Tax Facts - Superannuation Guarantee
In addition to employees' salaries and wages, employers are required to pay superannuation contributions on behalf of all eligible employees. This compulsory contribution is called the superannuation guarantee. The definition of employee for this purpose includes certain contractors. The minimum contribution from 1 July 2014 is 9.5% of each eligible employee's earnings base (usually their ordinary time earnings) and must be paid within 28 days after the end of each calendar quarter. Employers must also provide employees with a choice of superannuation fund.
The minimum contribution rate remained at 9.5% until 30 June 2021. From that date, the rate increased to 10% on 1 July 2021 and will continue to increase by 0.5% each financial year until it reaches 12% from 1 July 2025.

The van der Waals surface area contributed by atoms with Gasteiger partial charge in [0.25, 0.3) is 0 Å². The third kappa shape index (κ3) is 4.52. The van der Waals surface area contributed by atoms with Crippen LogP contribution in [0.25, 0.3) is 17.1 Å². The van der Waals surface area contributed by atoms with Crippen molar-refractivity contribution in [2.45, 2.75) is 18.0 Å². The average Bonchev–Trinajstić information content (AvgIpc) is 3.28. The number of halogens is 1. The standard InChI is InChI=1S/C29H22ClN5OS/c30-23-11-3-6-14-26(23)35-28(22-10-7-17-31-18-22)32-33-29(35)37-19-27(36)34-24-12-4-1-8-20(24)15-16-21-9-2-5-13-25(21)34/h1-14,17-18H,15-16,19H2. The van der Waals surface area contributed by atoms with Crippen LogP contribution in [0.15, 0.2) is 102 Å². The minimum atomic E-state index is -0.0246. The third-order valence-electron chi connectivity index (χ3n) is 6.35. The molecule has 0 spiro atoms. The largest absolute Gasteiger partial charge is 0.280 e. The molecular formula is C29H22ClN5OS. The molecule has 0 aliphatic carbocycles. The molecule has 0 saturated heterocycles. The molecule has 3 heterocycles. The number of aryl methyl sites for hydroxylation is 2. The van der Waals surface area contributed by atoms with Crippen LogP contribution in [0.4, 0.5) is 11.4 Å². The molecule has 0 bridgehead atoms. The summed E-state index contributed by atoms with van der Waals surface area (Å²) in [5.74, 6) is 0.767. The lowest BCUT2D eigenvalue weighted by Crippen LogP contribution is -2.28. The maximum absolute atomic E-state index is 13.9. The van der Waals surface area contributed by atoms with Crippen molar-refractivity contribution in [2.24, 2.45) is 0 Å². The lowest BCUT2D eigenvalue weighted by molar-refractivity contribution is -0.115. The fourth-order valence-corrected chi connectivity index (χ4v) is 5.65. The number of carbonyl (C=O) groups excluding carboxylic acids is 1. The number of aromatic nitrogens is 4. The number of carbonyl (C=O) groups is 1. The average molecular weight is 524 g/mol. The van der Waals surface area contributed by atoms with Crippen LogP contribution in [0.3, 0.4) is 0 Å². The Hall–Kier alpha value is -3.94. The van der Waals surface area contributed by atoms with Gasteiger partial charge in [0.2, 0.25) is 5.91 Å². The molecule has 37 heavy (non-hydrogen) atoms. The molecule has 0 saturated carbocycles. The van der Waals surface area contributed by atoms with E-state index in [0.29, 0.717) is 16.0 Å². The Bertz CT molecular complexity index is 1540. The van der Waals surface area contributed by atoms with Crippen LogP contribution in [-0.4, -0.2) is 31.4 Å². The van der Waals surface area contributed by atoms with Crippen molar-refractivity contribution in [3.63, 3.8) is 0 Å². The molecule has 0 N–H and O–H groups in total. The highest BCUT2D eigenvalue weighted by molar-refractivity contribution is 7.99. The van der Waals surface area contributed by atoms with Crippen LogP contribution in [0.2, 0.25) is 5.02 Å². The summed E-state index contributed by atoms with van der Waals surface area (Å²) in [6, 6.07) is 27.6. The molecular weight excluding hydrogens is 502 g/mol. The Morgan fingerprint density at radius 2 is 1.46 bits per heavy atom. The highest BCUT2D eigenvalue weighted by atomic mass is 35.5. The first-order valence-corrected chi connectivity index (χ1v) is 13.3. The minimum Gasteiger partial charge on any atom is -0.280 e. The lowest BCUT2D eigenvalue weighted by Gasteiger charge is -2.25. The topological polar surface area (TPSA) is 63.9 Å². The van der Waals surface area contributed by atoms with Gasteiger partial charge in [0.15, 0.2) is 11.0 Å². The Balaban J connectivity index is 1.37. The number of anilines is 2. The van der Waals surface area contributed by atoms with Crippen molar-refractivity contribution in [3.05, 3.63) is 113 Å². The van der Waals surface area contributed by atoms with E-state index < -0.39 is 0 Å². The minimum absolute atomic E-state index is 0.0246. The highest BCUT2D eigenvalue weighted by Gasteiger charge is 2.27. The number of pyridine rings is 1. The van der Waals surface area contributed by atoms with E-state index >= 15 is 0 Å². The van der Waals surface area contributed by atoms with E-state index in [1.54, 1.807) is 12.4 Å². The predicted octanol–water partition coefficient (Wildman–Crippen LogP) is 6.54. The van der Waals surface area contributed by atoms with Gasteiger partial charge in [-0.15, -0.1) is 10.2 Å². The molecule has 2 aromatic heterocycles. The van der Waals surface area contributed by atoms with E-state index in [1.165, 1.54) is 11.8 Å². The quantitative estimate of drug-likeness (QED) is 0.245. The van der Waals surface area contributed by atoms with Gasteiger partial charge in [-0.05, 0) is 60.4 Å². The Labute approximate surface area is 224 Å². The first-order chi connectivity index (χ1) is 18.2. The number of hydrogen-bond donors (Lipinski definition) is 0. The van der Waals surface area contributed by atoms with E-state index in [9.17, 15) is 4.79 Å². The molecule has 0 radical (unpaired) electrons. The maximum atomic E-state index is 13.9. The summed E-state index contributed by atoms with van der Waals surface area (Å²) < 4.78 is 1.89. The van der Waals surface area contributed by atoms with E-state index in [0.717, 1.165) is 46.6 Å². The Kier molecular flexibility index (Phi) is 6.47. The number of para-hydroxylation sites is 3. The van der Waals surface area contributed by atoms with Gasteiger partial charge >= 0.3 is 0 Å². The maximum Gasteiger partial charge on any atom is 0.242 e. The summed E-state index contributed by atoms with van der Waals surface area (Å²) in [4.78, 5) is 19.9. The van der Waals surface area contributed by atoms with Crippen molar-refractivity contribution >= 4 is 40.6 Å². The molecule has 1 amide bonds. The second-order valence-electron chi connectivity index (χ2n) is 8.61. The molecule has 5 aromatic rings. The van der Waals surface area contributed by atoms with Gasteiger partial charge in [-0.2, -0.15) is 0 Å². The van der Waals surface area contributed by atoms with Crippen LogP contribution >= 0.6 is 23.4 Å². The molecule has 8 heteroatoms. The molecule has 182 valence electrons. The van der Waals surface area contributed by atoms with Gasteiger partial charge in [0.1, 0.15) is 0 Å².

Employers are generally required to pay superannuation contributions for employees if they are:
- Over the age of 18 (no upper age limit applies), and
- Paid $450 or more (before tax) in a calendar month (although a proposal exists to remove this requirement from 1 July 2022).
If an employer fails to make the minimum contributions for a quarter by the due date, the employer is liable for the Superannuation Guarantee Charge (SGC). The SGC comprises the unpaid contributions calculated on a higher earnings base, plus an interest charge (which is credited to the employee's superannuation account) and an administration fee. The employer cannot claim an income tax deduction for the SGC.
The Australian Taxation Office (ATO) provides the following tools to help you understand and meet your obligations: